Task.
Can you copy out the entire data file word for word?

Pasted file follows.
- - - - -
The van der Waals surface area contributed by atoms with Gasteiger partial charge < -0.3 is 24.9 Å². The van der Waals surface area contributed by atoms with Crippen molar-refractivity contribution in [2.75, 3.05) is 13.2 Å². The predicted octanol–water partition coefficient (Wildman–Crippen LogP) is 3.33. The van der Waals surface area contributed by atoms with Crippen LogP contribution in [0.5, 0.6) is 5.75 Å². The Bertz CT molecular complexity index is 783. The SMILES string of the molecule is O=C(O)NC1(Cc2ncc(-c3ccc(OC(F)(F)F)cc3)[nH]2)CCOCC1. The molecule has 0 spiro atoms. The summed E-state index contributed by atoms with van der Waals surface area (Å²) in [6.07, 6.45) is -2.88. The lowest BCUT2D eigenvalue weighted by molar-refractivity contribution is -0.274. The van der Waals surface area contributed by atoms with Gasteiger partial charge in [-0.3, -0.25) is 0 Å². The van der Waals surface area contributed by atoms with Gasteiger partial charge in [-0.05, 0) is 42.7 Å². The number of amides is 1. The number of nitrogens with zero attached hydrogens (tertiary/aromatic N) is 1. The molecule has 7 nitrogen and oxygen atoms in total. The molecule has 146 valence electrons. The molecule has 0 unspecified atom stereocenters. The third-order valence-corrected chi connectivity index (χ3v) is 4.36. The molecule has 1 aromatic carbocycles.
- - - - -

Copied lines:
The van der Waals surface area contributed by atoms with Gasteiger partial charge < -0.3 is 24.9 Å². The van der Waals surface area contributed by atoms with Crippen molar-refractivity contribution in [2.75, 3.05) is 13.2 Å². The predicted octanol–water partition coefficient (Wildman–Crippen LogP) is 3.33. The van der Waals surface area contributed by atoms with Crippen LogP contribution in [0.5, 0.6) is 5.75 Å². The Bertz CT molecular complexity index is 783. The SMILES string of the molecule is O=C(O)NC1(Cc2ncc(-c3ccc(OC(F)(F)F)cc3)[nH]2)CCOCC1. The molecule has 0 spiro atoms. The summed E-state index contributed by atoms with van der Waals surface area (Å²) in [6.07, 6.45) is -2.88. The lowest BCUT2D eigenvalue weighted by molar-refractivity contribution is -0.274. The van der Waals surface area contributed by atoms with Gasteiger partial charge in [-0.3, -0.25) is 0 Å². The van der Waals surface area contributed by atoms with Gasteiger partial charge in [-0.05, 0) is 42.7 Å². The number of amides is 1. The number of nitrogens with zero attached hydrogens (tertiary/aromatic N) is 1. The molecule has 7 nitrogen and oxygen atoms in total. The molecule has 146 valence electrons. The molecule has 0 unspecified atom stereocenters. The third-order valence-corrected chi connectivity index (χ3v) is 4.36. The molecule has 1 aromatic carbocycles.